Most Recent Articles In People
Latest People Articles
- Clémence Poésy on Acting, Chloé and Keeping People Guessing
- Luciano Benetton’s Imago Mundi Exhibit Staged at Pratt Institute
- Amy Schumer Addresses Her Trolls: ‘I Think I Look Strong and Healthy’
More Articles By
Earlier this year, the clothing and catering mogul Richard Caring — whose properties include Annabel’s, The Ivy, Le Caprice, Cecconi’s and Soho House — teamed with fellow Brit Keith McNally to open Pulino’s in New York. It now looks as if the bar and pizzeria on the Bowery is just the beginning of the duo’s culinary collaborations. During an interview at Caring’s slick offices in London’s West End, the two talked about the future, McNally’s favorite date spot, and the day they happily shared that finest of British pub cuisine: stale cheese sandwiches and warm beer.
WWD: Richard, would you consider bringing any of Keith’s restaurants to London?
Richard Caring: Several of Keith’s brands would work in London. They’re original; they’re exquisite — and there’s a definite market for them. I might have just persuaded Keith to bring Pulino’s to the U.K. London is all about sites: The toughest thing is finding the right one — but I think I have one. I also want to take Keith to the West Coast of America. I don’t think he’s even been there [laughs]. Pulino’s would be sensational in L.A.
Keith McNally: I’ve always been reluctant to the idea of reproducing places. But you can be pure to the point where it becomes snobbery. With this new place, I think I would reproduce it — in an interesting way.
This story first appeared in the April 28, 2010 issue of WWD. Subscribe Today.
WWD: Speaking of transporting restaurants across the Atlantic, tell me about the growing pains at Le Caprice in Manhattan.
R.C.: Cecconi’s is finding its way in L.A., and Caprice is doing the same in New York. It will take us a year to understand the market. But we will find our way. We’re in a hotel that is unionized, so we have to learn to work with the unions. I’m not unhappy with the first five months, and every month that goes by we learn a little bit more. We seem to have a great loyalty of clients. It’s an older clientele. We have a lot of locals, which is positive, but we have to try and mix that with a younger crowd. You’ve got to get downtown to come uptown — which is difficult. Also, we seem to have upset some of the food critics in New York because we don’t recognize them. When you phone 17 times and can’t get a table, you don’t come in with the most positive of mind-sets. We seem to be turning the critics away the whole time.
WWD: While you’re sorting out Le Caprice, what other projects are you working on?
R.C.: We’re trying to do an Ivy hotel next to the Ivy — about 50 to 60 rooms. It’ll take a couple of years. We’ve got 50 rooms at the Dean Street Townhouse [Caring’s latest restaurant-and-rooms concept in London’s Soho], and we’re adding another 20 rooms. We’ve just opened 26 rooms in Shoreditch House [in East London]. We opened Soho House Berlin on Monday. We open Soho House Miami in September.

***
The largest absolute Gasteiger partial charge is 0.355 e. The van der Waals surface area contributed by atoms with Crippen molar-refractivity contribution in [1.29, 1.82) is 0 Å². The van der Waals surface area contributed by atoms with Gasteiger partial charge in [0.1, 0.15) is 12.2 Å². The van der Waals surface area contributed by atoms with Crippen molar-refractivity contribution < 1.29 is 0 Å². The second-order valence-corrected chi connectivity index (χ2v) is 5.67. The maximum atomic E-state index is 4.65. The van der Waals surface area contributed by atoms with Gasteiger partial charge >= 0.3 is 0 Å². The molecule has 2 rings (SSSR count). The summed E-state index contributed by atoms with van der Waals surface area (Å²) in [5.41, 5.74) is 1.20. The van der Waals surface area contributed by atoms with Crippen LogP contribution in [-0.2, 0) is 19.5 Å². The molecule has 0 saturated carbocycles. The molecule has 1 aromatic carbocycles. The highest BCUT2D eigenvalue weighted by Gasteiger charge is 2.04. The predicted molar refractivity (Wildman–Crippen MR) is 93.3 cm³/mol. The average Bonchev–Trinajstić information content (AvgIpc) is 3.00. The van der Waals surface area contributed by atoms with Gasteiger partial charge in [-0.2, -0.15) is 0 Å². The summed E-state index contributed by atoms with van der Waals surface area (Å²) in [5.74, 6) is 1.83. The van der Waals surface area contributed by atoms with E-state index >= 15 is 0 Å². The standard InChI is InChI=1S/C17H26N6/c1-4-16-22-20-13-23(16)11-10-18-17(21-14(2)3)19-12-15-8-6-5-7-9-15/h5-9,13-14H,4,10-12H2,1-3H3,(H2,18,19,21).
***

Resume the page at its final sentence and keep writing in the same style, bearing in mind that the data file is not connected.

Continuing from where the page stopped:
WWD: What are some of your favorite restaurants in the U.S. and the U.K., and what makes them so special?
R.C.: The River Café. I think we would both agree on that one. When they opened, they were very innovative with their form of cooking. And I like Mr. Chow in Miami. I like the whole ambiance. It’s sizable, but still retains a great buzz.
K.M.: I generally like the restaurants that make the most mistakes. When somebody drops a tray of glasses, I think, ‘Thank God it’s not my problem!’ [laughs]. I like old fashioned. There’s a restaurant called Raoul’s on Prince Street [in New York], and I like it because it’s cozy; it’s comfortable. And I had a lot of success there when I wasn’t married, taking women there.
WWD: Keith, what are your strengths as a restaurateur — aside from making sure nothing crashes to the floor?
K.M.: My strengths lie in hiring good people and seeing through bulls–t. I think I can detect when someone is being phony, and I have a good eye for things. I don’t think I’m much of a businessman, though, and I don’t look too clearly at the bottom line. I tend to think about the product, and make it as good as possible without really working out the finances and seeing if it’s possible to recoup the investment.
WWD: Have you ever spent any downtime together, or is it all business?
K.M.: We once walked 18 miles through Devon. I actually walked from the south of Devon to the north, and then I called Richard, who has a house there. We got up really early, and we walked across Exmoor [National Park, in southwest England] with two of Richard’s 18 dogs. We nearly lost one of the dogs in the fog.
R.C.: For lunch we had two stale cheese sandwiches and shared a warm beer. And then we shared an ice cream with the Labradors, Porgy and Bess.
WWD: What did you talk about for 18 miles?
K.M.: We got on really well. We talked a bit, but one of the nice things is being comfortable with someone when you’re not talking.